When will governments finally listen?

Today in Parliament, Abigail contributed to Labor's debate on domestic family and sexual violence, slamming current and previous governments for consistently ignoring decades of advice and recommendations from countless expert organisations and victim-survivors. Will they finally heed the call?

Abigail said:

On behalf of The Greens, as our gendered abuse and violence spokesperson, I contribute to debate on this motion and thank the Hon. Emily Suvaal for moving it. The more attention we have on this issue in this place, the better. Particularly, I focus on the statement in paragraph (2) of the motion, namely that "we must listen to the lived experience of victim-survivors and the expertise of the sector to inform urgent action to address this scourge". Finally listening to victim‑survivors, frontline workers and other experts is key to changing the status quo and turning this issue around. The fact is that neither the previous Coalition Government nor NSW Labor—either when in opposition or since being in government—have been listening to those with the expertise in these matters.

In 2019 the NSW Women's Alliance put forward a comprehensive package of reforms for all parties to consider. The Women's Alliance is a coalition of peak organisations and statewide specialist service providers with expertise in preventing and responding to sexual, domestic and family violence. Chaired by Domestic Violence NSW, it comprises the Aboriginal Women's Advisory Network, ACON Health, Financial Abuse Service NSW – Redfern Legal Centre, Full Stop Australia, Immigrant Women's SpeakOut Association New South Wales, Mudgin-Gal Aboriginal Corporation, Multicultural Disability Advocacy Association Australia, Muslim Women Australia, No to Violence, the NSW Council of Social Service, Wirringa Baiya Aboriginal Women's Legal Centre, Women's Legal Service NSW, Women's Health NSW, and Youth Action.

These expert organisations have spent decades on the front line directly with victim‑survivors and perpetrators. They have worked for decades gathering information, linking to organisations in other jurisdictions, working with academics and researchers, and trialling approaches and evaluating outcomes. They have worked together to develop policy and spent thousands of hours advising government and other bodies on what needs to be done if we are to prevent and adequately respond to domestic and family violence in our State. The package the NSW Women's Alliance put forward in 2019 was groundbreaking. Comprising 49 recommendations across six key areas, the detailed and costed Safe State package was put forward with a clear message: None of these reforms are more important than others. We must implement all 49 recommendations if we are to turn things around. In response, the then Labor Opposition accepted a mere handful.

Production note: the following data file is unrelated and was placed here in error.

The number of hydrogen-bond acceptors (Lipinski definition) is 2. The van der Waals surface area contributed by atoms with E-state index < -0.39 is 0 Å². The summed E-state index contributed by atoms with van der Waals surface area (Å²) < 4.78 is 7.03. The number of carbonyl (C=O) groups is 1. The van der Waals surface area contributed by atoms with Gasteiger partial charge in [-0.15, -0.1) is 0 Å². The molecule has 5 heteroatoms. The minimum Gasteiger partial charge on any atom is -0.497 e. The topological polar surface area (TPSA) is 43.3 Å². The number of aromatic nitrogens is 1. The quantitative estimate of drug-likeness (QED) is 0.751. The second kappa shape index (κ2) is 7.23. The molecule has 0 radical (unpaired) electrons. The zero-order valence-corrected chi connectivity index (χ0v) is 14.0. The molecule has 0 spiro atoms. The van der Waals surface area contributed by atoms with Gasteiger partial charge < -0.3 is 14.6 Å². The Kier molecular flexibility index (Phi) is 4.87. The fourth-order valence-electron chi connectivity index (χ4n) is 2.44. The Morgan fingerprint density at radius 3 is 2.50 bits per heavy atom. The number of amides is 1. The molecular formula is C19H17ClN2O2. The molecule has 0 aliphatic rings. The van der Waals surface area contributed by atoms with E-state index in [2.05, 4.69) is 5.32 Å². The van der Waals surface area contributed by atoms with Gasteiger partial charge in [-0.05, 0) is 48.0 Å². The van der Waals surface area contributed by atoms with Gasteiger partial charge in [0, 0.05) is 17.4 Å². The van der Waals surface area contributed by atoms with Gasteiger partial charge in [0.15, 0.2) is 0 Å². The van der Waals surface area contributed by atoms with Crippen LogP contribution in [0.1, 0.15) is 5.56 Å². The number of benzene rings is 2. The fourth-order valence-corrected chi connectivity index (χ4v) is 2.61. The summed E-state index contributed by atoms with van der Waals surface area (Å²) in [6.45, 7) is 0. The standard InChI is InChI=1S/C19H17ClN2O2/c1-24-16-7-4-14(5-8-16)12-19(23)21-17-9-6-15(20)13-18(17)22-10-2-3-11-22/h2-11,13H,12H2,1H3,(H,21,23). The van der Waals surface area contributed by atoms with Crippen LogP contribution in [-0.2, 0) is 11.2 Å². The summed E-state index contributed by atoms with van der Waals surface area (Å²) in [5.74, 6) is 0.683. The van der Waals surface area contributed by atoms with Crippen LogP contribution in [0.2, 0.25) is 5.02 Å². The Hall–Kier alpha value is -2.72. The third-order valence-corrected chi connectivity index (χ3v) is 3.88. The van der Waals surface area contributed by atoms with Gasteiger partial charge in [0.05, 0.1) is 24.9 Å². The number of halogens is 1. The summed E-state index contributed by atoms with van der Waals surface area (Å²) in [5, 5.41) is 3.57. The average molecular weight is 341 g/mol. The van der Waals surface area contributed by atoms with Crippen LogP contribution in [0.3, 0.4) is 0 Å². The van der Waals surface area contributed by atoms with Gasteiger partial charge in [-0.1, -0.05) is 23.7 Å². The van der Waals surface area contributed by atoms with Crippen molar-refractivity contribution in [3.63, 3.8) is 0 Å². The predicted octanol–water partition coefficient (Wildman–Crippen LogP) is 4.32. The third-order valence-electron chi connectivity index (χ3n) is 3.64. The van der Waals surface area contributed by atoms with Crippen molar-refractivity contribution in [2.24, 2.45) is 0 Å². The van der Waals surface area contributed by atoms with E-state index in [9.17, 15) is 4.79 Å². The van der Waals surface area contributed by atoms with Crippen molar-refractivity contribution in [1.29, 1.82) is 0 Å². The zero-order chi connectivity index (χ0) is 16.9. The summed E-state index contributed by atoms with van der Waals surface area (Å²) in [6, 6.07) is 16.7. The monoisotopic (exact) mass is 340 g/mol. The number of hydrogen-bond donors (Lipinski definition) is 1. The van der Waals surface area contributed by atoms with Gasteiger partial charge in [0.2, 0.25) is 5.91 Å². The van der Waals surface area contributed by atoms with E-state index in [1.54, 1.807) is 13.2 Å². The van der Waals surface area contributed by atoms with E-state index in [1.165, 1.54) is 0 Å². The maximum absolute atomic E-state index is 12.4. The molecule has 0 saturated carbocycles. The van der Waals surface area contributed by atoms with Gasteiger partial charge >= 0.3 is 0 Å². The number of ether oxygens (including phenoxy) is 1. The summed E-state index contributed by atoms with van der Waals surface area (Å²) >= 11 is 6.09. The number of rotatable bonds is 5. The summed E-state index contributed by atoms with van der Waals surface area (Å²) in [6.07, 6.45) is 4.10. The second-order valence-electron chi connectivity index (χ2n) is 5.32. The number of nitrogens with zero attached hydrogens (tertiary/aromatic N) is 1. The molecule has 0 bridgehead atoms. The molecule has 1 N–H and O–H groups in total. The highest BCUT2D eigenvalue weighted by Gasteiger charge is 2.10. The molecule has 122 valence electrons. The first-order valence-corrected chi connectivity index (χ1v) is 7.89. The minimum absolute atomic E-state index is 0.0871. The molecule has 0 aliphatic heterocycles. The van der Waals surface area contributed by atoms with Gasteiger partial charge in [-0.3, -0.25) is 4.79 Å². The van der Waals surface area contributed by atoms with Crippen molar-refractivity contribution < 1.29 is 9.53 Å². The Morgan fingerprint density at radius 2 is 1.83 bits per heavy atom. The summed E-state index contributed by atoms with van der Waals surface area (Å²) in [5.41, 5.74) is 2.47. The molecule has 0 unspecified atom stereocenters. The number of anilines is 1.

The fact is that Labor members were not listening to victim‑survivors and the sector in 2019. They were not listening in 2022, when 220 domestic and family violence organisations and advocates wrote an open letter begging them not to pass the Coalition's deeply flawed, perpetrator‑friendly version of a coercive control bill. They have not been listening in the past 12 months as the sector has continued to press them to delay implementation of that offence to ensure that it does not make matters worse. They were not listening in 2023 when the alliance again put forward a plan entitled Action to End Gendered Violence. Again, the sector spent thousands of hours pouring its expertise into a comprehensive strategy to address domestic and family violence in our State. Again, Labor members did not listen.

They were not listening throughout 2023 and into 2024 when the sector told them about women being turned away from refuges and when so many of us contacted them about women sleeping in cars and tents in car parks. They were not listening when we told them that they need to be providing long-term secure funding for frontline services so that services can plan for the future and workers can enter roles without needing to worry about losing their jobs every year, and so precious time and resources are not wasted writing grant applications.

They were not listening when the Law Enforcement Conduct Commission [LECC] told them that the policing system in New South Wales is not safe for victim-survivors. They were not listening when the Auditor‑General joined with the LECC to call for police accused of domestic violence offences to be investigated by someone other than a colleague from within their local area command. They were not listening to disability advocates who told them that domestic violence services are inaccessible, increasing the risk for women with disability. They were not listening to First Nations people calling for fully funded First Nations controlled community organisations to provide culturally and systemically safe responses to domestic and family violence in First Nations communities.

They were not listening when the sector told them we cannot wait for new refuges and that we need to be expanding existing refuges to meet urgent demand. They were not listening as the entire community sector was loudly calling for the Government to take a far more serious approach to the housing crisis, including a massive reinvestment in public housing and more dedicated women's refuges. Listening means more than just hearing the words; it means acting on those words. Will Labor members be listening now? I really want them to.


Read the full debate in Hansard here.

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